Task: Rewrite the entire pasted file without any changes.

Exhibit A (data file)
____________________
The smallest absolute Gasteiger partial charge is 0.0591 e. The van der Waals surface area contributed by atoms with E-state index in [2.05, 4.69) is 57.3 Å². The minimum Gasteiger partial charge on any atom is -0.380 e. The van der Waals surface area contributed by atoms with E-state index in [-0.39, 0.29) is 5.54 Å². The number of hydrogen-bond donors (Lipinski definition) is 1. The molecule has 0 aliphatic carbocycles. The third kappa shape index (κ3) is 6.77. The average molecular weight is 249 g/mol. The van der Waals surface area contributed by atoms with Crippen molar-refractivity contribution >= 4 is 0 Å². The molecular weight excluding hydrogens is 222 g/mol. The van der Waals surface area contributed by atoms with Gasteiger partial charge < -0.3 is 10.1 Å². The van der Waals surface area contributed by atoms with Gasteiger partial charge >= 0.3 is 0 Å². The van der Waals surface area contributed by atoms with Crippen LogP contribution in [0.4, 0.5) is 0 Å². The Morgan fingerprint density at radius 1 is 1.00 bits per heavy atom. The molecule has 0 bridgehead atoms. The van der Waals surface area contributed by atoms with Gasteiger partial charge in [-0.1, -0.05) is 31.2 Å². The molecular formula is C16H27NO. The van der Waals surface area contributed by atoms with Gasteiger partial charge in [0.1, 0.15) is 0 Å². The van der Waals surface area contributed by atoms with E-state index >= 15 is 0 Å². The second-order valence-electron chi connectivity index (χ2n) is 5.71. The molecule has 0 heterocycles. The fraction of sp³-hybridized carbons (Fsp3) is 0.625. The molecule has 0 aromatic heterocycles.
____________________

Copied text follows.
The smallest absolute Gasteiger partial charge is 0.0591 e. The van der Waals surface area contributed by atoms with E-state index in [2.05, 4.69) is 57.3 Å². The minimum Gasteiger partial charge on any atom is -0.380 e. The van der Waals surface area contributed by atoms with E-state index in [-0.39, 0.29) is 5.54 Å². The number of hydrogen-bond donors (Lipinski definition) is 1. The molecule has 0 aliphatic carbocycles. The third kappa shape index (κ3) is 6.77. The average molecular weight is 249 g/mol. The van der Waals surface area contributed by atoms with Crippen molar-refractivity contribution >= 4 is 0 Å². The molecular weight excluding hydrogens is 222 g/mol. The van der Waals surface area contributed by atoms with Gasteiger partial charge < -0.3 is 10.1 Å². The van der Waals surface area contributed by atoms with Gasteiger partial charge >= 0.3 is 0 Å². The van der Waals surface area contributed by atoms with Crippen LogP contribution in [0.4, 0.5) is 0 Å². The Morgan fingerprint density at radius 1 is 1.00 bits per heavy atom. The molecule has 0 bridgehead atoms. The van der Waals surface area contributed by atoms with Gasteiger partial charge in [-0.1, -0.05) is 31.2 Å². The molecular formula is C16H27NO. The van der Waals surface area contributed by atoms with Gasteiger partial charge in [0.1, 0.15) is 0 Å². The van der Waals surface area contributed by atoms with E-state index >= 15 is 0 Å². The second-order valence-electron chi connectivity index (χ2n) is 5.71. The molecule has 0 heterocycles. The fraction of sp³-hybridized carbons (Fsp3) is 0.625. The molecule has 0 aromatic heterocycles.